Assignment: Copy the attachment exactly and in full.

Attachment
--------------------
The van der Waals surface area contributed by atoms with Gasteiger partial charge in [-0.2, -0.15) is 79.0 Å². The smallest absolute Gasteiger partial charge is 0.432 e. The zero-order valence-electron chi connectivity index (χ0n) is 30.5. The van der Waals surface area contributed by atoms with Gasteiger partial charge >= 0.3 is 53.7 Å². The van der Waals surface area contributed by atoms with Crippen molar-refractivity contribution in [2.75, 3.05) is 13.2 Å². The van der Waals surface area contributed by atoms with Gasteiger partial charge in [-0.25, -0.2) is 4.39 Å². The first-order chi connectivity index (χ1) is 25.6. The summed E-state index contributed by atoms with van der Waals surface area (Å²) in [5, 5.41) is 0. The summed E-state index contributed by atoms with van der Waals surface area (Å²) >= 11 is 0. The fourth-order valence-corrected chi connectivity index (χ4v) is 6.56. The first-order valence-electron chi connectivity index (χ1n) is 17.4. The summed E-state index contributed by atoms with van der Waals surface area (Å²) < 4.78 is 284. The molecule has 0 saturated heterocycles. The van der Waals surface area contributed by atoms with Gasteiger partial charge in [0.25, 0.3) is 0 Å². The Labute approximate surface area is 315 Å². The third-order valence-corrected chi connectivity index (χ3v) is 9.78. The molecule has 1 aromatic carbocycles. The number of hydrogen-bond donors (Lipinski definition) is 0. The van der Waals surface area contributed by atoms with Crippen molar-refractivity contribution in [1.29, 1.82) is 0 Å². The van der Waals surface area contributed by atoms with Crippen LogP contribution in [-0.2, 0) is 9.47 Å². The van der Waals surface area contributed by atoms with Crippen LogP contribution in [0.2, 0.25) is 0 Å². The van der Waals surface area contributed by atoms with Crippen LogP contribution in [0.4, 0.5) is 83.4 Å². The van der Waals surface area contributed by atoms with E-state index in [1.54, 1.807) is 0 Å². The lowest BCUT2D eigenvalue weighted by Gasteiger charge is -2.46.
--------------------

The van der Waals surface area contributed by atoms with Gasteiger partial charge in [-0.2, -0.15) is 79.0 Å². The smallest absolute Gasteiger partial charge is 0.432 e. The zero-order valence-electron chi connectivity index (χ0n) is 30.5. The van der Waals surface area contributed by atoms with Gasteiger partial charge >= 0.3 is 53.7 Å². The van der Waals surface area contributed by atoms with Crippen molar-refractivity contribution in [2.75, 3.05) is 13.2 Å². The van der Waals surface area contributed by atoms with Gasteiger partial charge in [-0.25, -0.2) is 4.39 Å². The first-order chi connectivity index (χ1) is 25.6. The summed E-state index contributed by atoms with van der Waals surface area (Å²) in [5, 5.41) is 0. The summed E-state index contributed by atoms with van der Waals surface area (Å²) >= 11 is 0. The fourth-order valence-corrected chi connectivity index (χ4v) is 6.56. The first-order valence-electron chi connectivity index (χ1n) is 17.4. The summed E-state index contributed by atoms with van der Waals surface area (Å²) < 4.78 is 284. The molecule has 0 saturated heterocycles. The van der Waals surface area contributed by atoms with Gasteiger partial charge in [0.25, 0.3) is 0 Å². The Labute approximate surface area is 315 Å². The third-order valence-corrected chi connectivity index (χ3v) is 9.78. The molecule has 1 aromatic carbocycles. The number of hydrogen-bond donors (Lipinski definition) is 0. The van der Waals surface area contributed by atoms with Crippen molar-refractivity contribution in [1.29, 1.82) is 0 Å². The van der Waals surface area contributed by atoms with Crippen LogP contribution in [-0.2, 0) is 9.47 Å². The van der Waals surface area contributed by atoms with Crippen LogP contribution in [0.2, 0.25) is 0 Å². The van der Waals surface area contributed by atoms with Crippen LogP contribution in [0.4, 0.5) is 83.4 Å². The van der Waals surface area contributed by atoms with E-state index in [1.54, 1.807) is 0 Å². The lowest BCUT2D eigenvalue weighted by Gasteiger charge is -2.46.